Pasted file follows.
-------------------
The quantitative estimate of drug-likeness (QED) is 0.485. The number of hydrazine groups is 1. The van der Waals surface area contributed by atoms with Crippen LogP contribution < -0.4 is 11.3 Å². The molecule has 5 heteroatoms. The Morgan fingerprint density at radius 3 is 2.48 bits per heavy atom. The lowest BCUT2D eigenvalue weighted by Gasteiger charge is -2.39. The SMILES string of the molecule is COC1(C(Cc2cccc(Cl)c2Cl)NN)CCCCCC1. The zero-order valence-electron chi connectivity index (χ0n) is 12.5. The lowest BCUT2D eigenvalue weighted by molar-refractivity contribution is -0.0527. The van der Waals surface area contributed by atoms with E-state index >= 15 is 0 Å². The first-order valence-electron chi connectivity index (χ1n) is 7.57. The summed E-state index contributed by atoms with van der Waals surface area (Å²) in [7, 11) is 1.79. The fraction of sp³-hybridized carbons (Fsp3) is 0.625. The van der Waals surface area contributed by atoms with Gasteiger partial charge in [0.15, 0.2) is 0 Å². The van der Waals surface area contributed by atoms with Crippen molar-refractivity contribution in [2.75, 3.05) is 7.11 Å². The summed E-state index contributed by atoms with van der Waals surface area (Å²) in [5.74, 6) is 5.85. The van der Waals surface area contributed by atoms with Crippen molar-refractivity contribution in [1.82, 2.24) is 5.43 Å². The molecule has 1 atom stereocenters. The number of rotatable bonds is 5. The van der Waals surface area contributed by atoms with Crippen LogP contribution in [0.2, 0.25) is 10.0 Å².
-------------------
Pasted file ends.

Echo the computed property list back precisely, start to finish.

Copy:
The quantitative estimate of drug-likeness (QED) is 0.485. The number of hydrazine groups is 1. The van der Waals surface area contributed by atoms with Crippen LogP contribution < -0.4 is 11.3 Å². The molecule has 5 heteroatoms. The Morgan fingerprint density at radius 3 is 2.48 bits per heavy atom. The lowest BCUT2D eigenvalue weighted by Gasteiger charge is -2.39. The SMILES string of the molecule is COC1(C(Cc2cccc(Cl)c2Cl)NN)CCCCCC1. The zero-order valence-electron chi connectivity index (χ0n) is 12.5. The lowest BCUT2D eigenvalue weighted by molar-refractivity contribution is -0.0527. The van der Waals surface area contributed by atoms with E-state index >= 15 is 0 Å². The first-order valence-electron chi connectivity index (χ1n) is 7.57. The summed E-state index contributed by atoms with van der Waals surface area (Å²) in [7, 11) is 1.79. The fraction of sp³-hybridized carbons (Fsp3) is 0.625. The van der Waals surface area contributed by atoms with Gasteiger partial charge in [0.15, 0.2) is 0 Å². The van der Waals surface area contributed by atoms with Crippen molar-refractivity contribution in [2.75, 3.05) is 7.11 Å². The summed E-state index contributed by atoms with van der Waals surface area (Å²) in [5.74, 6) is 5.85. The van der Waals surface area contributed by atoms with Crippen molar-refractivity contribution in [1.82, 2.24) is 5.43 Å². The molecule has 1 atom stereocenters. The number of rotatable bonds is 5. The van der Waals surface area contributed by atoms with Crippen LogP contribution in [0.2, 0.25) is 10.0 Å².